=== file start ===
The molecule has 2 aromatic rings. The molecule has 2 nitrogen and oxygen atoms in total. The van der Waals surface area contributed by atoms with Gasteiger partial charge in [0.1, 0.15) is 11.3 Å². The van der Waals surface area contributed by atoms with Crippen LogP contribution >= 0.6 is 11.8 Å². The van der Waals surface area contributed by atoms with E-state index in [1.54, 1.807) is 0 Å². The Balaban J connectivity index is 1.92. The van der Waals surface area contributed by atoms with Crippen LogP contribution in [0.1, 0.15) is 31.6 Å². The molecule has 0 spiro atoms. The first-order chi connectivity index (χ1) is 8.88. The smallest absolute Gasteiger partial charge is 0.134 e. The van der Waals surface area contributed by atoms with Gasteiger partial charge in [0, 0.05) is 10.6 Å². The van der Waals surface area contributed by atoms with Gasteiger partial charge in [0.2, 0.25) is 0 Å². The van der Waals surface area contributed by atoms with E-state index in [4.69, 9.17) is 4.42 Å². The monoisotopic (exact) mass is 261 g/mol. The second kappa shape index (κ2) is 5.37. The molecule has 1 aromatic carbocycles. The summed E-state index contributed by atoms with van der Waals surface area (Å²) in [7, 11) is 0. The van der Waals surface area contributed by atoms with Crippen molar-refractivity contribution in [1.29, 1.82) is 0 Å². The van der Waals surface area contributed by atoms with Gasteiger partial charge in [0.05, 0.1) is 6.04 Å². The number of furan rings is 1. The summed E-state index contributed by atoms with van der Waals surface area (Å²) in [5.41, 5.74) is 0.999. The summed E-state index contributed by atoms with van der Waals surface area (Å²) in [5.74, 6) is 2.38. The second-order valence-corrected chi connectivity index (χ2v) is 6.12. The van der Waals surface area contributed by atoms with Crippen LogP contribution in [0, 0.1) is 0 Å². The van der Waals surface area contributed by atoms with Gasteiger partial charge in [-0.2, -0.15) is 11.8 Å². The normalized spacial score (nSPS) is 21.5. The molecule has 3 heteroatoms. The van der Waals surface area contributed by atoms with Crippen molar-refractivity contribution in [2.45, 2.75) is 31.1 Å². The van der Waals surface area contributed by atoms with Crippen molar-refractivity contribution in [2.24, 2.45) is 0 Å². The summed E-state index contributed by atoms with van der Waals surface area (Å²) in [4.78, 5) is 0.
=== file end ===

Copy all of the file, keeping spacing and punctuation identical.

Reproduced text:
The molecule has 2 aromatic rings. The molecule has 2 nitrogen and oxygen atoms in total. The van der Waals surface area contributed by atoms with Gasteiger partial charge in [0.1, 0.15) is 11.3 Å². The van der Waals surface area contributed by atoms with Crippen LogP contribution >= 0.6 is 11.8 Å². The van der Waals surface area contributed by atoms with E-state index in [1.54, 1.807) is 0 Å². The Balaban J connectivity index is 1.92. The van der Waals surface area contributed by atoms with Crippen LogP contribution in [0.1, 0.15) is 31.6 Å². The molecule has 0 spiro atoms. The first-order chi connectivity index (χ1) is 8.88. The smallest absolute Gasteiger partial charge is 0.134 e. The van der Waals surface area contributed by atoms with Gasteiger partial charge in [0, 0.05) is 10.6 Å². The van der Waals surface area contributed by atoms with Gasteiger partial charge in [0.2, 0.25) is 0 Å². The van der Waals surface area contributed by atoms with E-state index in [4.69, 9.17) is 4.42 Å². The monoisotopic (exact) mass is 261 g/mol. The second kappa shape index (κ2) is 5.37. The molecule has 1 aromatic carbocycles. The summed E-state index contributed by atoms with van der Waals surface area (Å²) in [7, 11) is 0. The van der Waals surface area contributed by atoms with Crippen molar-refractivity contribution in [1.29, 1.82) is 0 Å². The van der Waals surface area contributed by atoms with Gasteiger partial charge in [0.05, 0.1) is 6.04 Å². The number of furan rings is 1. The summed E-state index contributed by atoms with van der Waals surface area (Å²) in [5.41, 5.74) is 0.999. The summed E-state index contributed by atoms with van der Waals surface area (Å²) in [5.74, 6) is 2.38. The second-order valence-corrected chi connectivity index (χ2v) is 6.12. The van der Waals surface area contributed by atoms with Crippen LogP contribution in [0, 0.1) is 0 Å². The van der Waals surface area contributed by atoms with Gasteiger partial charge in [-0.2, -0.15) is 11.8 Å². The normalized spacial score (nSPS) is 21.5. The molecule has 3 heteroatoms. The van der Waals surface area contributed by atoms with Crippen molar-refractivity contribution in [2.45, 2.75) is 31.1 Å². The van der Waals surface area contributed by atoms with Crippen molar-refractivity contribution in [2.24, 2.45) is 0 Å². The summed E-state index contributed by atoms with van der Waals surface area (Å²) in [4.78, 5) is 0.